2. Load the C:\Tools\avisynth.avs file with a text editor, and replace the XXXXX word with the file name of the d2v file that DGIndex produced above in the C:\Tools\Videos\ folder. Each time you work on a different video file you need to manually replace the filename inside this avisynth script file. Save the file.
3. Double-click to load the C:\Tools\VirtualDub\VirtualDub.exe file. Then click “File”, “Open video file”, and load the C:\Tools\avisynth.avs file. Click “Video”, then “Frame rate”, and make sure that it reads “59.940 fps” for your NTSC footage (or 50 fps if you are on PAL). Click “Cancel” to discard that dialog. Click “Video” again, and then “Filters”, then “Add…”. From the list, select the “deinterlace – smooth v1.1″ option, and click “Ok”. Click “Ok” in the new dialog to load the plugin, and then “ok” again to discard the Filters dialog. Now, click “Video” again, and then click “Compression”. From the long list, select the “Lagarith lossless codec” and then click “Configure”. Select “Use Multithreading” if you are using a somewhat modern PC, and then select either the “RGB (Default)” mode or the “YUY2″ mode. The RGB one has a tiny bit better quality, but it creates 2-3 times the filesize. We are talking about GBs per minute here, so you need to make sure you have a lot of free hard drive space! Click “Ok”, then “Ok” again.
4. If you want to slow-mo only parts of your .m2t HDV file, then you can set “start” and “end” points on VirtualDub. Move the slider in the VirtualDub timeline on where you want the starting point to be, and then click “Edit” and “Set selection start”. Then move the slider to the finishing point, and then select “Edit” and “Set selection end”. This is now marked with a blue-ish color, and if you attempt to render out, it will only render that part of your video. If you want to render out the whole thing, just go directly to the rendering part: select “File”, “Save as avi”, give it a filename of your choosing, and save on a folder that it’s easy to find back. After a while, you will be having a big .avi file. You can now safely close down VirtualDub.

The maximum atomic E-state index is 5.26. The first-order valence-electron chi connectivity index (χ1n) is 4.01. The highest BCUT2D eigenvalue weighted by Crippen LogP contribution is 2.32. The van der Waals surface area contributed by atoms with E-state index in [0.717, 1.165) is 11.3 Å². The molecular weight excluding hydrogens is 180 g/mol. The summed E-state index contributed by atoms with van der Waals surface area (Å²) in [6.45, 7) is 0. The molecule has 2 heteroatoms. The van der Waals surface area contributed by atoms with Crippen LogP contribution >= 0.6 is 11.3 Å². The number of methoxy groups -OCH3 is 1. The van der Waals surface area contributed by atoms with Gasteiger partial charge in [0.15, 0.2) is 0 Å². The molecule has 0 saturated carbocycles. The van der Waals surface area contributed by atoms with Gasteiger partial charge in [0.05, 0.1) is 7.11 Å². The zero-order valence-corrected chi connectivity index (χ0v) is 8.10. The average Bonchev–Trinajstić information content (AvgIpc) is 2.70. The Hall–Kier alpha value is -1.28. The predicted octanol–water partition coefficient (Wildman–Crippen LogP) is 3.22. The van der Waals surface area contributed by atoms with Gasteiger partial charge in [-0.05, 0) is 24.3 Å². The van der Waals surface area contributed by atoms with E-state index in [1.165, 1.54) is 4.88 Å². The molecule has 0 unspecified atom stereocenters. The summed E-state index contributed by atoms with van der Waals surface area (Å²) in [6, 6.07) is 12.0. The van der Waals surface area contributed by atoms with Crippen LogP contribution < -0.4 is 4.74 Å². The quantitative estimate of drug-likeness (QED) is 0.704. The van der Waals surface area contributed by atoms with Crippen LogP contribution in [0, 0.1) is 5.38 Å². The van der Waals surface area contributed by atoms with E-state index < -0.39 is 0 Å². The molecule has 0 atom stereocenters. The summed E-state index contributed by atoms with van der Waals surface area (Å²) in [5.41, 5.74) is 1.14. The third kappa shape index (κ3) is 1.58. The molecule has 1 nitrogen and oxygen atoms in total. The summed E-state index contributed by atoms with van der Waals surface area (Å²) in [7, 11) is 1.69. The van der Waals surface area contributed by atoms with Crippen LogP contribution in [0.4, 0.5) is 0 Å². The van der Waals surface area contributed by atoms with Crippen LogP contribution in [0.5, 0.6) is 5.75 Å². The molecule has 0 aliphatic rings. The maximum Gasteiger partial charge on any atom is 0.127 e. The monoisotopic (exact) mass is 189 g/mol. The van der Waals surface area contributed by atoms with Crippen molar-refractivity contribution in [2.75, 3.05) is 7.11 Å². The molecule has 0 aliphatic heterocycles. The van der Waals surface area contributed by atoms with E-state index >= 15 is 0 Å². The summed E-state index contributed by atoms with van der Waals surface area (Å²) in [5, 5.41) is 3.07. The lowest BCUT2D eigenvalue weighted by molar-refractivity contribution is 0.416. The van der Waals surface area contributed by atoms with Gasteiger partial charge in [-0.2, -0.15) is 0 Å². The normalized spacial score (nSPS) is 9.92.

5. Load Sony Vegas. On Vegas, it’s very important to have the right project settings before you start editing. From the File or Project menu select “Project Properties”, and a new dialog will pop up. In there, click the right outmost icon called “Match Media”, the one that looks like a yellow folder. From there, select the .avi file produced on step 3, and click “open”. Vegas will now automatically fill up most of the project settings for you, after analyzing the video file you picked. You will notice that the frame rate is reading either 59.940 (NTSC) or 50.000 (PAL), and it’s progressive! Finally, do a few changes manually to that dialog: For the de-interlacing option select “interpolate”, and for the Quality option select “Best”. You can save a new template with these settings (e.g. name it “slow-motion”), so each time you start a new project with the same kind of footage, you can just pick it from the list! So, after your project settings are set, click “Ok”.